What is Financial Planning? 11/4/07
Stewart H. Welch III, CFP, AEP
Founder, The Welch Group, LLC
What is Financial Planning?
“What Is Financial Planning?”
Over the past thirty-plus years the business of financial planning has matured into a mainstream profession. Today there are more than 56,000 professionals who hold the Certified Financial Planner™ designation. These people are dedicated to helping others achieve their life goals. Certified Financial Planner™ professionals are governed by the Certified Financial Planner Board of Standards, Inc and its Board of Directors who impose practice standards and continuing education requirements on all CFP® designees. Still my own experience is that many people do not understand what financial planning is or what they should expect if they hire a financial planner. Financial planning involves a 6-step process:
1. Establishing and defining the client-planner relationship.
The financial planner should clearly explain or document the services to be provided to you and define both his and your responsibilities. The planner should explain fully how he will be paid and by whom. You and the planner should agree on how long the professional relationship should last and on how decisions will be made. Recent rule changes require that this be in writing.
2. Gathering client data, including goals.
The financial planner should ask for information about your financial situation. You and the planner should mutually define your personal and financial goals, understand your time frame for results and discuss, if relevant, how you feel about risk. The financial planner should gather all the necessary documents before giving you advice.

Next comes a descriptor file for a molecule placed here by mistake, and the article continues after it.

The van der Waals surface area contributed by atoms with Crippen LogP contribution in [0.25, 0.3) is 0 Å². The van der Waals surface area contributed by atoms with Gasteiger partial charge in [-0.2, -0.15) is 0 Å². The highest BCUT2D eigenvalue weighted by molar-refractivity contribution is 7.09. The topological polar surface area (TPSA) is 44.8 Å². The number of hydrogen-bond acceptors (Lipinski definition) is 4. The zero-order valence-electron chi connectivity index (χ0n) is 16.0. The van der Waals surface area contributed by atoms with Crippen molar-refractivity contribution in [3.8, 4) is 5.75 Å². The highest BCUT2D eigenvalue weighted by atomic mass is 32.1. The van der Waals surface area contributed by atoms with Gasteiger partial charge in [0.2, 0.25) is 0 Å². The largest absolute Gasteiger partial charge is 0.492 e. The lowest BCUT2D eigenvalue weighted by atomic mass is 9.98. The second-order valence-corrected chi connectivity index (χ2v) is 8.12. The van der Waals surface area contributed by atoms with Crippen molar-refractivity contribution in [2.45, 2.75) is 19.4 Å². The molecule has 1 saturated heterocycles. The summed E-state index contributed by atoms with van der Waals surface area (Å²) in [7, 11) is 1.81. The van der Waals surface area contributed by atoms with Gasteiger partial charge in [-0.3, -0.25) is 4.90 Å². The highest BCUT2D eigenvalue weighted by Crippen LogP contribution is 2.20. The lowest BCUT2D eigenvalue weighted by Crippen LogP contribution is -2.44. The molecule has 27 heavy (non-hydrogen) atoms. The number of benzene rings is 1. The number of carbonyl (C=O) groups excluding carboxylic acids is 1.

3. Analyzing and evaluating your financial status.
The financial planner should analyze your information to assess your current situation and determine what you must do to meet your goals. Depending on what services you have asked for, this could include analyzing your assets, liabilities and cash flow, current insurance coverage, investments or tax strategies.
4. Developing and presenting financial planning recommendations and/or alternatives.
The financial planner should offer financial planning recommendations that address your goals, based on the information you provide. The planner should go over the recommendations with you to help you understand them so that you can make informed decisions. The planner should also listen to your concerns and revise the recommendations as appropriate.
5. Implementing the financial planning recommendations.
You and the planner should agree on how the recommendations will be carried out. The planner may carry out the recommendations or serve as your "coach," coordinating the whole process with you and other professionals such as attorneys or stockbrokers.
6. Monitoring the financial planning recommendations.
You and the planner should agree on who will monitor your progress towards your goals. If the planner is in charge of the process, he or she should report to you periodically to review your situation and adjust the recommendations, if needed, as your life changes.
While this is a brief overview of the financial planning process, it should give you a feel for what to expect when working with a financial planner. I should also note that there are many cases where people engage a financial planner to help in specific financial areas rather than this more comprehensive approach. A good example is that often planners are hired to act as the client’s investment manager or advisor without a comprehensive review of the other areas. Next week I’ll discuss how to choose a financial planner and how they are compensated for their services.